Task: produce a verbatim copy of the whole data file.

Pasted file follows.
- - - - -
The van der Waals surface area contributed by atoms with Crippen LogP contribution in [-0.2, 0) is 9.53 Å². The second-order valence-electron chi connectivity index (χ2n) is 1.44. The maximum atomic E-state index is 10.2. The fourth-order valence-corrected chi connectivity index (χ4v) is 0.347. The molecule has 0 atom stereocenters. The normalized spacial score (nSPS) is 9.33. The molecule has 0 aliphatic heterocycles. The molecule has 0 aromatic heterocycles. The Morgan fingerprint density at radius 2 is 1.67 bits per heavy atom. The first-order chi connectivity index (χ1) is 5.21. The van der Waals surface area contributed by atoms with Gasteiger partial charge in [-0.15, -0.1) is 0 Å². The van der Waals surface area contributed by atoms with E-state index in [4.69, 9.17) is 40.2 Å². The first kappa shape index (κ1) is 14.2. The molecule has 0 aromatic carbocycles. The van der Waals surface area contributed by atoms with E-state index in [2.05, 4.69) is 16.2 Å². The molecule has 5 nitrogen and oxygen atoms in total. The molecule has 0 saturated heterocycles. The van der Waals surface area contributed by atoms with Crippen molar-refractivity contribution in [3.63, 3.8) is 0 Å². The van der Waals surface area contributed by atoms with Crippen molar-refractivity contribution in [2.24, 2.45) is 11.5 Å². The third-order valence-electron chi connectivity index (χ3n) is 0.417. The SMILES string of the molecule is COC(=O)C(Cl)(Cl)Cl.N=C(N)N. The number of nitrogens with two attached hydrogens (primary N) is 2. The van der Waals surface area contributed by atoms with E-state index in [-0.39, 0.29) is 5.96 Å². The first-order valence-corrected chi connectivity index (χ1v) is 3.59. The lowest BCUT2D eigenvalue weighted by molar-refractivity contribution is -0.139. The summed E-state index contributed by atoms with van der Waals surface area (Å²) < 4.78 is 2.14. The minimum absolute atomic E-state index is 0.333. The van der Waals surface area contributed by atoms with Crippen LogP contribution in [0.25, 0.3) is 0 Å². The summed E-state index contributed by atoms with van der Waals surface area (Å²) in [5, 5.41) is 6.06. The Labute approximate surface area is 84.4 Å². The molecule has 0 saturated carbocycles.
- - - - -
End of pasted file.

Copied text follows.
The van der Waals surface area contributed by atoms with Crippen LogP contribution in [-0.2, 0) is 9.53 Å². The second-order valence-electron chi connectivity index (χ2n) is 1.44. The maximum atomic E-state index is 10.2. The fourth-order valence-corrected chi connectivity index (χ4v) is 0.347. The molecule has 0 atom stereocenters. The normalized spacial score (nSPS) is 9.33. The molecule has 0 aliphatic heterocycles. The molecule has 0 aromatic heterocycles. The Morgan fingerprint density at radius 2 is 1.67 bits per heavy atom. The first-order chi connectivity index (χ1) is 5.21. The van der Waals surface area contributed by atoms with Gasteiger partial charge in [-0.15, -0.1) is 0 Å². The van der Waals surface area contributed by atoms with E-state index in [4.69, 9.17) is 40.2 Å². The first kappa shape index (κ1) is 14.2. The molecule has 0 aromatic carbocycles. The van der Waals surface area contributed by atoms with E-state index in [2.05, 4.69) is 16.2 Å². The molecule has 5 nitrogen and oxygen atoms in total. The molecule has 0 saturated heterocycles. The van der Waals surface area contributed by atoms with Crippen molar-refractivity contribution in [3.63, 3.8) is 0 Å². The van der Waals surface area contributed by atoms with Crippen molar-refractivity contribution in [2.24, 2.45) is 11.5 Å². The third-order valence-electron chi connectivity index (χ3n) is 0.417. The SMILES string of the molecule is COC(=O)C(Cl)(Cl)Cl.N=C(N)N. The number of nitrogens with two attached hydrogens (primary N) is 2. The van der Waals surface area contributed by atoms with E-state index in [-0.39, 0.29) is 5.96 Å². The first-order valence-corrected chi connectivity index (χ1v) is 3.59. The lowest BCUT2D eigenvalue weighted by molar-refractivity contribution is -0.139. The summed E-state index contributed by atoms with van der Waals surface area (Å²) < 4.78 is 2.14. The minimum absolute atomic E-state index is 0.333. The van der Waals surface area contributed by atoms with Crippen LogP contribution in [0.25, 0.3) is 0 Å². The summed E-state index contributed by atoms with van der Waals surface area (Å²) in [5, 5.41) is 6.06. The Labute approximate surface area is 84.4 Å². The molecule has 0 saturated carbocycles.